The case for private assets

Private assets offer low return correlation with listed assets and can work to reduce overall portfolio volatility. Chris Davis | Executive Director | PKF Wealth

Private assets have been an attractive area of investing for many years for the big end of town, ultra-high net worth families, institutions, and large super funds. However, these investments have been unavailable to smaller investors until very recently. “Private assets” is a term that covers many investments that are typically not traded on publicly listed markets and are therefore less liquid than their listed counterparts.

The trade-off that investors must accept is that for the loss of immediate liquidity and necessary longer investment horizons needed when investing in private assets, is that these investments can deliver the illiquidity return premium. This is a return factor that is present in
illiquid private asset markets, where the returns are greater in private assets than available from investing in publicly listed and traded assets. Private assets also offer low return correlation with listed assets and can work to reduce overall portfolio volatility.

Categories of private assets:

  • Private equity: Access to larger private companies allow investors to participate actively in private equity, benefiting from strategic planning and concentrated ownership.
  • Private debt/credit: These opportunities in debt markets provide fixed-income options within the private sphere.
  • Direct property and infrastructure: Property unit trusts provide exposure to tangible assets, offering stability and potential for both income and long-term growth, but with limited liquidity.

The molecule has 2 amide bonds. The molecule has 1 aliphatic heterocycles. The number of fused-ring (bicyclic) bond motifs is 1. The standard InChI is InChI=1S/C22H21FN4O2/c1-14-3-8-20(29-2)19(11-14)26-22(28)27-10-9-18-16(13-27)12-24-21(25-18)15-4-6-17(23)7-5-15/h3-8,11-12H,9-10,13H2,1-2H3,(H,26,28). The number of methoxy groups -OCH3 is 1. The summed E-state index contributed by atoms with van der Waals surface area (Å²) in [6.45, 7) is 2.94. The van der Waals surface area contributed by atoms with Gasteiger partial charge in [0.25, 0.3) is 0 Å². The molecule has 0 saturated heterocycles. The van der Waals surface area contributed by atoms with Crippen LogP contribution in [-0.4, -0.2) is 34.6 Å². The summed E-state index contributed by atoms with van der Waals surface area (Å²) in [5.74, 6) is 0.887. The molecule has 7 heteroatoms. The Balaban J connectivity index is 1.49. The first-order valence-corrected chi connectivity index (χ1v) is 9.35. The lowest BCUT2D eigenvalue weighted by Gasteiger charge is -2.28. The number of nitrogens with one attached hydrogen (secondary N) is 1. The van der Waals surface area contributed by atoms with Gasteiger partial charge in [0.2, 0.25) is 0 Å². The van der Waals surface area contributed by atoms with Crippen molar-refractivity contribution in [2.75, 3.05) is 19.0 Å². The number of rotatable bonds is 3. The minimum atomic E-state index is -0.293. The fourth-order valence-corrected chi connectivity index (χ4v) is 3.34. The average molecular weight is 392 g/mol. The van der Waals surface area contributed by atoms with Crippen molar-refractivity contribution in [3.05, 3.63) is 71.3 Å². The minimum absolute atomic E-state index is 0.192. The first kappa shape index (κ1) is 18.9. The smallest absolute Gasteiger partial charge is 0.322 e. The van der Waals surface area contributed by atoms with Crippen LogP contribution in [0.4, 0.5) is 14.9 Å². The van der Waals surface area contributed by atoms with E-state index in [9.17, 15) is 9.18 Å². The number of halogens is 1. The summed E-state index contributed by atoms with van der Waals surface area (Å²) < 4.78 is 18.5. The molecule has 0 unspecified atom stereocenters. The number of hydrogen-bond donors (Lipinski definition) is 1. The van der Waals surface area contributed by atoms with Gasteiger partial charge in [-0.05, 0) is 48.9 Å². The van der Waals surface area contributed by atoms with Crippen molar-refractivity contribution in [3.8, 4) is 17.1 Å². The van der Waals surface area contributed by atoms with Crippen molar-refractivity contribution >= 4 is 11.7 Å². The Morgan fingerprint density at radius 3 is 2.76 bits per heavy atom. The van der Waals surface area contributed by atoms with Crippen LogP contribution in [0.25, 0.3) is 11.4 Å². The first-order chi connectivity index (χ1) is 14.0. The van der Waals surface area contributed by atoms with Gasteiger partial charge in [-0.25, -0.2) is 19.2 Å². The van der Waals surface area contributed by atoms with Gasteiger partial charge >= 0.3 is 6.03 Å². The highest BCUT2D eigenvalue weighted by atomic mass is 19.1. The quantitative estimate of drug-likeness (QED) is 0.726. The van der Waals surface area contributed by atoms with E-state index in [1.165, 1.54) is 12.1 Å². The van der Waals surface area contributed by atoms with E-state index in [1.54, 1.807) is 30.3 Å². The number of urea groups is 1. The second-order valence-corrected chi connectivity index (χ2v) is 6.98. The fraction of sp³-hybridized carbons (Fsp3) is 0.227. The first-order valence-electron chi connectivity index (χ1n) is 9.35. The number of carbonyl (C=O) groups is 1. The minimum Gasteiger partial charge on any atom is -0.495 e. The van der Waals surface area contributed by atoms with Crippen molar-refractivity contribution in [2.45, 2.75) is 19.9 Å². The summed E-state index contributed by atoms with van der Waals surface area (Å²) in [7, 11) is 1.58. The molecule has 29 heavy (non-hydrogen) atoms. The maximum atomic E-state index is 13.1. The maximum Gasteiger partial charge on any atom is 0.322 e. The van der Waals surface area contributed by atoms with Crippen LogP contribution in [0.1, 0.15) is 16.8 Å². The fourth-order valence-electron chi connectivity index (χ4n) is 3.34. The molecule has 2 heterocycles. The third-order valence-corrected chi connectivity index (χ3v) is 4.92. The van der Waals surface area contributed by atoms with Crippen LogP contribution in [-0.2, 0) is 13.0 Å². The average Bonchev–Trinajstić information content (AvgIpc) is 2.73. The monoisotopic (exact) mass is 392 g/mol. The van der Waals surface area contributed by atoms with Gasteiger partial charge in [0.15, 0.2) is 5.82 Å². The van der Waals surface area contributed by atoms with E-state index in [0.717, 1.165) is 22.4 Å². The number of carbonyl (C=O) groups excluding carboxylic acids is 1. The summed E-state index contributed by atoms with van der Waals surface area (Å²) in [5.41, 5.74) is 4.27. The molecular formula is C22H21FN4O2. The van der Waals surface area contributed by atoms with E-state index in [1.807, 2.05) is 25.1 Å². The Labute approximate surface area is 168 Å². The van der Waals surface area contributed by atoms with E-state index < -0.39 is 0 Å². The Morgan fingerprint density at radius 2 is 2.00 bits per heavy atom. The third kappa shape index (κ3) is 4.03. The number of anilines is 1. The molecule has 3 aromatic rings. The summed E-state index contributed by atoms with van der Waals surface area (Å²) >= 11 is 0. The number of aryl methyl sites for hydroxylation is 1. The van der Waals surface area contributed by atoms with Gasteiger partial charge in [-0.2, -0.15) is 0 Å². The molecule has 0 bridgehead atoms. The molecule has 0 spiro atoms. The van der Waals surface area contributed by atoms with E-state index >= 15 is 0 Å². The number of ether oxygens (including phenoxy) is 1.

Private equity vs. public equity:

Private equity stands out with its unique characteristics:

  • Private information shared under NDA.
  • Active ownership positions where there is a greater alignment of interest between owners and management.
  • Concentrated ownership structure.
  • Multi-year strategic planning.
  • Ability to attract talent through equity participation. 

In contrast, public equity operates within the confines of public information, passive shareholders, broad ownership, quarterly reporting cycles, and traditional incentive structures.

Issues to be considered:

  • Low or no liquidity (takes longer to get access to your invested money).
  • Longer holding horizon (often with a minimum lock up period).
  • Less consumer protection as they are only available to wholesale investor’s and may not have AFCA protection.

The potential opportunity set: 

Over recent years the number of listed companies in major markets is in decline, reducing the investment opportunity set for investors that can only access listed markets. For example, in the USA the number of public companies has shrunk from 7,800 in 2000 to approximately
4,800 in 2020, a decline of 38%! To further illustrate this point and the opportunity set in unlisted companies, there are 7.5 times more US Private Companies than there are Public
Companies with revenues over $100m (as of September 2021).

While private asset investments can be lucrative, suitability must be assessed for each client. Factors such as low or no liquidity, a longer holding horizon, little to no income, and incompatibility with managed portfolios should be carefully considered. Blending managers, setting portfolio use limits, such as a maximum weight of 5% to each illiquid fund, and 20% to private assets, can ensure a balanced and risk-aware approach.

In conclusion, private asset investment opportunities present a compelling option for investors seeking diversification, stable returns, and reduced volatility. However, careful consideration of suitability, blending strategies, and adherence to portfolio use limitations are crucial for a well-balanced investment approach. As the landscape of private assets continues to evolve, staying informed and adapting to market dynamics will be key for investors and financial professionals alike. 

To investigate this opportunity please contact your PKF Wealth financial adviser on [email protected].

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